The research will enable the development of individualized, precision medicine for the management of inflammatory bowel disease in this underrepresented minority patient group.
According to a recent study from Case Western Reserve University and University Hospitals Cleveland Medical Center (UH), gay men are more than twice as likely as heterosexual males to develop inflammatory bowel disease (IBD) when both groups participate in high-risk sexual activity.
The study was recently published in the peer-reviewed medical journal Gut.
“To our knowledge, this is the first large population-based study that demonstrates a higher prevalence of IBD in men who engage in high-risk same-sex sexual activity,” said Emad Mansoor, study lead author and assistant professor at the Case Western Reserve School of Medicine and UH. “Our study is expected to open a new field of research into gastrointestinal inflammatory conditions.”
“Studying the cause of IBD in this underrepresented patient population in comparison to other patient groups,” said Fabio Cominelli, corresponding study author, professor at the School of Medicine, and chief scientific officer at UH, “will allow us to further investigate the cause of disease development in Crohn’s disease and ulcerative colitis patients and develop personalized precision medicine and treatment strategies, while also reducing stigma.”
The study’s importance is highlighted by the fact that, according to Gallup, more than 7.1% of Americans identify as LGBTQIA+, up from 5.6% in 2020.
Between 2002 and 2022, the researchers analyzed self-reported data from individuals treated at 58 healthcare organizations in the United States.
According to the data, 0.8% of individuals with a diagnosis of high-risk same-sex activity had Crohn’s disease, and 1.26% had ulcerative colitis. These results were contrasted with those of males who participate in high-risk heterosexual behavior, of whom 0.49% had Crohn’s disease and 0.52% had ulcerative colitis.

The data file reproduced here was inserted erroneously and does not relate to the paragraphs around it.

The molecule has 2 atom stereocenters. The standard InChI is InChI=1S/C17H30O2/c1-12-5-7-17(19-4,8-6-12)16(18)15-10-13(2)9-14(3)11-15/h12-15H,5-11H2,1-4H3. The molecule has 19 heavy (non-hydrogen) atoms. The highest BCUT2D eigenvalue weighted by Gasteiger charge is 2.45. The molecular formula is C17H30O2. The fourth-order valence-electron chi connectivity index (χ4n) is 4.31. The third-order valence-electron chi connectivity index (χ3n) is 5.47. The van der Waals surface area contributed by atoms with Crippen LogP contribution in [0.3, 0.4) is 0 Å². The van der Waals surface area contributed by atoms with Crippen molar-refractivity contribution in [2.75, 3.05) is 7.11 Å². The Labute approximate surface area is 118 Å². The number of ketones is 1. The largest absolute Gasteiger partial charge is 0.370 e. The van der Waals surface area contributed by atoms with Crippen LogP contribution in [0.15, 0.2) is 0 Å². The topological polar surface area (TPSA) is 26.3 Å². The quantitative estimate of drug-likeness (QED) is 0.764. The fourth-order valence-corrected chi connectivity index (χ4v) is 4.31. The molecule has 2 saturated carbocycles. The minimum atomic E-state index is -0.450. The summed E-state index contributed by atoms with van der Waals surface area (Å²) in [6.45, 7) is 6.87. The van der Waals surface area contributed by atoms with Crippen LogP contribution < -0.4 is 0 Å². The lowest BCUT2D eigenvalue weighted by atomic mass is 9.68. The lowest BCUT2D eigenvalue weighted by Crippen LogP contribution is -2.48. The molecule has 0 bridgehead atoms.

This study defined high-risk sexual activity as sexual contact without barrier protection as well as having several sexual partners.
The team also further analyzed the data in relation to Crohn’s disease and found men who engaged in high-risk same-sex sexual activity were more likely to have peri-anal disease including peri-anal abscess, rectal abscess, and stricturing disease of the colon or small intestine. Among those with severe manifestations of ulcerative colitis, men who engaged in high-risk same-sex sexual activity were more likely to undergo partial colectomy.
The findings will be further evaluated by the team–including an investigation into the potential role of the gut microbiome–during a long-term study that allows investigators to track participants over time.
Continuing research with NIH funding
The team will continue its research to better understand if and how LGBTQIA+ individuals are more susceptible to gastrointestinal disorders through funding awarded this year for the Cleveland Digestive Diseases Research Core Center (DDRCC).
The center recently received a $100,000 supplementary grant from the National Institutes of Health (NIH). It will allow the researchers to significantly expand the number of LGBTQIA+ patients included in the DDRCC’s biorepository core, which collects plasma, tissue and stool samples, and gut microbiome analyses.
“This supplementary grant is an addition to our $1 million NIH grant funding that is running from 2020 through 2025,” Cominelli said. “We are in the process of opening a new clinic dedicated to LGBTQ+ patients with the goal of improving access to healthcare. Our goal is to improve patient access and develop new therapies for gastrointestinal conditions.”
Reference: “Epidemiology of inflammatory bowel disease in men with high-risk homosexual activity” by Emad Mansoor, Scott A Martin, Abe Perez, Vu Quang Nguyen, Jeffry A Katz, Shubham Gupta and Fabio Cominelli, 1 September 2022, Gut.